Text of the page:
[Note by Ed Valentine, 10/11/11 10:43 AM EDT: This is excellent work. Well thought out, well written, well worthy of being highlighted. ]
This was originally a comment, but it was waaaay too long. And someone asked me to turn it into a post, which I don't do very much. So here goes, with some minor edits:
For a team whose philosophy is built around controlling the line of scrimmage on both sides of the ball, with offense built off the run first, and defense on stopping the run and penetration for the pass rush. . . the OL is a work in progress.
That means half the winning formula is not running on all cylinders.
True, injuries are a factor, but they are a factor in every year, and predictably so. Injuries don’t come out even across the league in a given year, and while the defense has been hindered by them, it hasn’t totally busted, in spite of its problems against the run and yesterday for the first half and the broken second half TD coverage.
The defense is on the field a lot. The Giants have not been able to take control of time of possession, so that exposes the defense more. If the OL can be consistently above average, which it is not right now, then the whole situation changes dramatically.
The plan this year was to move David Diehl to LG where it was expected he could be a net positive, above average, extending his career and making up for a bad last year. But he’s been pretty consistently poor this year.
The plan also relied on Kareem McKenzie to be at least above average this year, after a stellar year last year. But so far, he has been average at best, a bit slow. His skills are degrading faster than expected or maybe he’s a bit injured, who knows. Whatever, he has not lived up to plan.
Chris Snee also is less consistent and is not getting the reliable push we have come to expect from him.
David Baas has been good overall, an upgrade over last year, but still is learning the system and how to make calls that work with the defensive schemes he sees and the talent around him. And now he’s been hurt.
William Beatty has been good for a first time starter overall, but had a bad game yesterday. Got to expect some inconsistency from a first year starter, even if he is a third year player.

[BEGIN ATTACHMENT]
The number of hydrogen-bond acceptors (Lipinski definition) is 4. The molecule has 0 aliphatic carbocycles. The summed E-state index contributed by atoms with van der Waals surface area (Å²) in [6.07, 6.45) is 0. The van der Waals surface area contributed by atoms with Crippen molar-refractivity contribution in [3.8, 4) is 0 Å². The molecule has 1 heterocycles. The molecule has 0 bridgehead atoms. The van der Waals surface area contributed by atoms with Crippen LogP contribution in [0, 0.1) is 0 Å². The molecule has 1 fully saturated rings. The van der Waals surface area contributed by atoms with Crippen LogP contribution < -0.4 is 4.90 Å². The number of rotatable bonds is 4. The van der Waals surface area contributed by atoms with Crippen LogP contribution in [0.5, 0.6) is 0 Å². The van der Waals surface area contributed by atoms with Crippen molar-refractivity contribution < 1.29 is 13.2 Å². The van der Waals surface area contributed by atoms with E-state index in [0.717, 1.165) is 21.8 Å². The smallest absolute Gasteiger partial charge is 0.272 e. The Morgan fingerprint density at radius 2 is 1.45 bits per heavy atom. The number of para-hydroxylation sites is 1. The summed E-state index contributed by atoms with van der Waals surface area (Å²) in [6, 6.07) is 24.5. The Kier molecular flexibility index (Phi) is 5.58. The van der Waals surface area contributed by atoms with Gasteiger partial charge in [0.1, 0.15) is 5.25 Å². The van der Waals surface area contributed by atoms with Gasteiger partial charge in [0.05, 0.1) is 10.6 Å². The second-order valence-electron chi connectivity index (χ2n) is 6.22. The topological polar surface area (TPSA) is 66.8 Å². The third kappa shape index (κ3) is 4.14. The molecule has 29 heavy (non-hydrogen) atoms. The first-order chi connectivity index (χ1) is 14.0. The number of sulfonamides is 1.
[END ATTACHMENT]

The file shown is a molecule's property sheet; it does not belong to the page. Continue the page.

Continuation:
Jake Ballard has been hit and miss with his blocks and better than expected running routes. Bear Pascoe is kinda slow, competent generally but inconsistent. His primary value at this point is he knows the system and is better than any obvious immediate replacement.
Travis Beckum has seen limited action due to injury and has actually done better in blocking than his reputation would lead anyone to expect. It’s been at his expected area of strength, route running and pass catching, where he has been of no impact whatsoever.
Blocking from the backfield Henry Hynoski has done well for a rookie and shows steady improvement.
The RB’s in the blocking game are okay, though they miss things from time to time.
Bottom Line: What all of that equals is an underwhelming level of control of the offensive line of scrimmage, and while I think the plan to start the season was not unreasonable in its expectations, it has not lived up to its expectations on the field. I know a lot of people felt strongly the front office did not pay enough attention to these risks going in to the season, and although I was not as concerned, five weeks into the season they have a decent case to make.
So, from what I can see, the biggest problems with this team come from the OL collectively being at best average and inconsistent, from the defense seeing too much time on the field to be exploited to bad 3rd down conversion rates to an inability to run the ball and deploy good play action, where Eli typically shines (though I agree with some BBV commenters that his PA fakes were really lame yesterday).
Update: Thanks, Ed! Didn't expect to be promoted.